How important is his faith? As a Christian who works at an auto factory, I fully sympathize with Talibdin El-Amin's dilemma at the Ford plant [Elizabeth Vega, "All Work and No Pray," Dec. 19]. At Chrysler, like Ford, deer season holds an unusual sway over most of our union membership and the life of the plant. As stated in the well-written article, seniority plays a very important role in shaping the lifestyle of an auto worker.
My seniority has prevented me from working days and has kept me on nights for the last six years. As many night workers can attest, this affects your metabolism and your "mental clock," so even when I don't work on a Saturday night, I find myself going to Mass only after a couple hours of sleep. This is also true on Easter and Christmas, and the older I get, the harder this becomes.
Unlike Mr. El-Amin, I never thought I had the recourse to seek the intervention of the federal government and the EEOC. And, as also stated in the article, Mr. El-Amin finally (after long last) has seniority, which gives him a choice. Many of us, myself included, have no choice. Finally, I would like to recount what happened several years ago when the St. Louis minivan plant started running production on Saturdays. Several Seventh Day Adventists (whose Sabbath, like Jews', is on Saturday) actually had the courage to quit and find other work. I hope it never comes to that for me, but as for Mr. El-Amin, if he waives his rights by seniority so he can pray while working nights, he may have to make that choice. It all comes down to how important our faith is to each of us.
Gee, We're Dumb!
Petty and sleazy, too: The Riverfront Times has run a series of articles on TIF projects in this area, all of which have one common theme: All TIF projects are evil and exist for the purpose of enriching large corporations. The ignorance of the Riverfront Times and its writers on this subject is incredible.
As stated in the most recent article, these corporations come into a city, pick a location and demand millions in "subsidies" from the municipality [Safir Ahmed, "Selling Out," Nov. 28]. In the first place, the city requests proposals from developers in areas generally preselected by the city's planners for redevelopment. These are areas either considered blighted or conservation areas. It is an intentional falsehood for your paper to say that the developers come in and pick out a location they wish to develop.
Second, it is also intentionally false to say that these developers get public subsidies from the municipality. All TIF financing comes from self-financed bonds totally funded by sales tax generated internally by the project. No project, no sales tax, no development, no TIF. The municipality provides no public funds for these projects.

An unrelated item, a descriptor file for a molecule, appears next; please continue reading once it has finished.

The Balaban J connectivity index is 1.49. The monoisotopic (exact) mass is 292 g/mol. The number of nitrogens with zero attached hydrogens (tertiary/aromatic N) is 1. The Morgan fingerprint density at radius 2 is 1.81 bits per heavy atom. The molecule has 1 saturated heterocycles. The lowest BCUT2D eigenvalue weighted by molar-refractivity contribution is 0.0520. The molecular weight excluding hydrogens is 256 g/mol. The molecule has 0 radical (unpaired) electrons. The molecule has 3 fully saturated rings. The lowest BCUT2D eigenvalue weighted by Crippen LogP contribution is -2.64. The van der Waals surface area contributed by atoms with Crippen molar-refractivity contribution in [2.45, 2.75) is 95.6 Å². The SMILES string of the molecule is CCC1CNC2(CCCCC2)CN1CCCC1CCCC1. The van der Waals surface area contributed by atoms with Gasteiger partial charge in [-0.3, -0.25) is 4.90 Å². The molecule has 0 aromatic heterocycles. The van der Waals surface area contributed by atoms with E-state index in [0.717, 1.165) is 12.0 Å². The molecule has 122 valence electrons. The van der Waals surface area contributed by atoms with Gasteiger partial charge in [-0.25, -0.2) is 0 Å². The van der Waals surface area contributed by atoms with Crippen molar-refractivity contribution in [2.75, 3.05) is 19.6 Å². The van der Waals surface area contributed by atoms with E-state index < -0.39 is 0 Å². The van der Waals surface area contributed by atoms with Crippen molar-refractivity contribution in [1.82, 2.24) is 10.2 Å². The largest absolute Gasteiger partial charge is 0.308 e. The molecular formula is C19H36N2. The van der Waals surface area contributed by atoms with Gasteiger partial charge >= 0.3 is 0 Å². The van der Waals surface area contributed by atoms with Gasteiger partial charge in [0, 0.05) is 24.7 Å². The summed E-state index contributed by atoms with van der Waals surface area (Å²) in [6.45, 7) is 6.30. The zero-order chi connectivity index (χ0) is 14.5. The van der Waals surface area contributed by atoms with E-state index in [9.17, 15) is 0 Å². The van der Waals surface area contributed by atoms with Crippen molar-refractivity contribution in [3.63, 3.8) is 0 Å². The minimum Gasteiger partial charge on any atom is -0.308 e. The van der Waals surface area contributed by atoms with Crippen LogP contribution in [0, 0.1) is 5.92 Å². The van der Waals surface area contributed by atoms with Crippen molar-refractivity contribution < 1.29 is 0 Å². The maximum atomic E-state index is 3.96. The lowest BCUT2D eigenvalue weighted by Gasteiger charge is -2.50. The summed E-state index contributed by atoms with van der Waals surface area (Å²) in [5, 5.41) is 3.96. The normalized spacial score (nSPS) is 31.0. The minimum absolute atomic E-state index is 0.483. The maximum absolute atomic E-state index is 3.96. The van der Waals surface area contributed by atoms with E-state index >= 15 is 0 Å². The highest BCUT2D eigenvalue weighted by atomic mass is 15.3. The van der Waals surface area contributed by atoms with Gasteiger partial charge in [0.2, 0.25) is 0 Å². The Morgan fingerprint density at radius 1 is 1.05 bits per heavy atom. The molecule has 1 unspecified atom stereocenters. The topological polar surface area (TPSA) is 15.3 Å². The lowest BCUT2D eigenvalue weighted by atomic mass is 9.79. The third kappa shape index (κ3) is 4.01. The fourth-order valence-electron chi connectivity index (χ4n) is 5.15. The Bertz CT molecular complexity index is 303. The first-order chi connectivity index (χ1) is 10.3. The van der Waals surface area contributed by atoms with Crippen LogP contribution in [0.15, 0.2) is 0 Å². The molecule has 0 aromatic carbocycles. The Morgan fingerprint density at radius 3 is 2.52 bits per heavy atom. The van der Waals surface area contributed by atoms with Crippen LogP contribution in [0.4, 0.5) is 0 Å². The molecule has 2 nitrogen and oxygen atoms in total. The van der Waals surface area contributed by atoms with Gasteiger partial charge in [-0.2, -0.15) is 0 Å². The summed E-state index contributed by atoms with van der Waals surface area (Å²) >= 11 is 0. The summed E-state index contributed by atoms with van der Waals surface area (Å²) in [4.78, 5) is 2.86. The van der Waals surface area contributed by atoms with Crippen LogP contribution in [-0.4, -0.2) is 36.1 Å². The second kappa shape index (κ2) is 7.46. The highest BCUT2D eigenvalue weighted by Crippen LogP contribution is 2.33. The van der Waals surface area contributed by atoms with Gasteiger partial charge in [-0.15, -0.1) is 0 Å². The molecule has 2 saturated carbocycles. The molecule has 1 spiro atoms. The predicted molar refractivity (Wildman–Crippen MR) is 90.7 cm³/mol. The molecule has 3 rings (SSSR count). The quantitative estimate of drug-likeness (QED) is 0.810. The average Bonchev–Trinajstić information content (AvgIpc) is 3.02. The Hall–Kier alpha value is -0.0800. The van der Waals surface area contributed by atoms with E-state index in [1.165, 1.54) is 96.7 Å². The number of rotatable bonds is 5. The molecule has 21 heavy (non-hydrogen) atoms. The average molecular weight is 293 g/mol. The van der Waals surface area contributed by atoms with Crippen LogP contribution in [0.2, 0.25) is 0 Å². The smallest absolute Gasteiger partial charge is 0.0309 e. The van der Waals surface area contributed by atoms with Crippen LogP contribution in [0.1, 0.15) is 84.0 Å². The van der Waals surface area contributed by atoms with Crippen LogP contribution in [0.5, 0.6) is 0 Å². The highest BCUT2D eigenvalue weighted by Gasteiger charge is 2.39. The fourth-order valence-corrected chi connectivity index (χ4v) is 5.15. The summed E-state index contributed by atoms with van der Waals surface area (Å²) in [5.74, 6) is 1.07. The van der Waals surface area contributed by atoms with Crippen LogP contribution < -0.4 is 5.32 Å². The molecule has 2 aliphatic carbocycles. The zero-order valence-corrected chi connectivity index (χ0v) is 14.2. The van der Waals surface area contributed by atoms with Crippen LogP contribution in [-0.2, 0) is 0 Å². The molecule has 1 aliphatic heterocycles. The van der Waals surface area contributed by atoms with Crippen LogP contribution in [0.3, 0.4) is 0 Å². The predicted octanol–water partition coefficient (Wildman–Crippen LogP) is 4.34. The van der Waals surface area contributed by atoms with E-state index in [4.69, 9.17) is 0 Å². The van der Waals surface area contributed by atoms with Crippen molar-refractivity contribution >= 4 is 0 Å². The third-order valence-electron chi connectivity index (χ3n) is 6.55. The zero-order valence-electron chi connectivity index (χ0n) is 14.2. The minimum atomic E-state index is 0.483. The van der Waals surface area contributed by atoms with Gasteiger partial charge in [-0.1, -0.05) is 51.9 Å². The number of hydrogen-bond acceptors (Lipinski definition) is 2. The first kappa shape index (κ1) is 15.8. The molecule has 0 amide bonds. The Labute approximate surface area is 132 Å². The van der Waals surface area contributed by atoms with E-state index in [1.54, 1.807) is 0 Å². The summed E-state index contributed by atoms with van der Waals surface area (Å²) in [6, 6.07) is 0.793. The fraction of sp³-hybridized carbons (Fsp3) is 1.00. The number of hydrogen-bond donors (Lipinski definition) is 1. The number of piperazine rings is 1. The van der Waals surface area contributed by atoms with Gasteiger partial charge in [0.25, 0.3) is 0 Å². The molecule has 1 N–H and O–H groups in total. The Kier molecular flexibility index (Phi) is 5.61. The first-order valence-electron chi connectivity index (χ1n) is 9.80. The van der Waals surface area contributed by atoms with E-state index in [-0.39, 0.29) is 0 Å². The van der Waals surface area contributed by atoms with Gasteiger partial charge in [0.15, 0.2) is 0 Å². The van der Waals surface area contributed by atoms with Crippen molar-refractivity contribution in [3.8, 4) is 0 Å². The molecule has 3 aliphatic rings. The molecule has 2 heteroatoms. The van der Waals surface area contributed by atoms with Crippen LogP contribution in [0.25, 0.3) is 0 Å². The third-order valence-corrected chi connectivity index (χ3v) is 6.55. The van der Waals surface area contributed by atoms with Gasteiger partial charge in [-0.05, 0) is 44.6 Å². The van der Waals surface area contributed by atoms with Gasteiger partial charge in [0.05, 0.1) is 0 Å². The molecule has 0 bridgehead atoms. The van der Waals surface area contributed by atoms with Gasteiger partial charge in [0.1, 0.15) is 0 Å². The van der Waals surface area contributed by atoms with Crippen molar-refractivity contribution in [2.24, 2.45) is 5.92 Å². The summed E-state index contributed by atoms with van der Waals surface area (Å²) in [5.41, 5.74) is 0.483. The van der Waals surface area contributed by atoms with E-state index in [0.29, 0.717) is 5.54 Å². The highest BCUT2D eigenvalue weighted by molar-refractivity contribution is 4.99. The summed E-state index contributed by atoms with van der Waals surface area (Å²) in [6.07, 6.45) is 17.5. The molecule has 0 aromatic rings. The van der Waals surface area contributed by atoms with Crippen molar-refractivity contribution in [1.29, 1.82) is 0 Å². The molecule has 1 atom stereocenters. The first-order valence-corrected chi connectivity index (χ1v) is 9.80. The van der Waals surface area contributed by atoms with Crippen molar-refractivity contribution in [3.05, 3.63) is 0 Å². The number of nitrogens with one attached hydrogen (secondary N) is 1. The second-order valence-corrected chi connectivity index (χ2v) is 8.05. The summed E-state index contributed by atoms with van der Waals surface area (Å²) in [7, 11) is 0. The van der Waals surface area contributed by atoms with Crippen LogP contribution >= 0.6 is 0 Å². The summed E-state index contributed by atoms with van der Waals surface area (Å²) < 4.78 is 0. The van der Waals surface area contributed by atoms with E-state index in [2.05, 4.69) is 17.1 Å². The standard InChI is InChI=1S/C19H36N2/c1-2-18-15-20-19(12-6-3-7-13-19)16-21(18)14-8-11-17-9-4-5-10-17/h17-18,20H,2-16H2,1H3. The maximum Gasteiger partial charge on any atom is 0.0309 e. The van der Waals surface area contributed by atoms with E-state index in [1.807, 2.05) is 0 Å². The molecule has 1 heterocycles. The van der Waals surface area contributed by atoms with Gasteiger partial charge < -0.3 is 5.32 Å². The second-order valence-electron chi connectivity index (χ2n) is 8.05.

Third, your article states that TIF projects are supposed to be used only in blighted districts. This is also intentionally false. As stated by the Missouri statutes, the TIF projects also are used for conservation districts. Those generally are areas 35 years or older, showing signs of economic decline, and are subject to deterioration over time because of location or other circumstances. This is never mentioned in your articles, either out of your slanted opinions or your ignorance.
Fourth, your article also states that it is unfair for large, profitable corporations to get public subsidies. Again, your ignorance and untrue statements about these projects is especially glaring. These corporations get no public subsidies whatever. They are merely tenants in the development. They pay competitive market-rate rents for their space.
Fifth, you totally ignore the alternatives for cities facing financial problems. Many cities are having problems maintaining police and fire departments, adequate municipal salaries, rendering other essential services [...] Without finding additional sources of revenue, the entire city structure will decay and decline. If the Riverfront Times has some better ideas to solve these problems, it is time to reveal them or shut up.
The Riverfront Times has some peculiar journalistic practices. Most publications will investigate a story, get the facts and then reach a conclusion. The Riverfront Times makes its conclusions first, then scrounges for tidbits and anecdotes to support its preconceived notions on these issues. Most often, your paper bases its conclusion on its own ignorance and prejudices. The Riverfront Times has become a petty, sleazy publication.
Isaac E. Young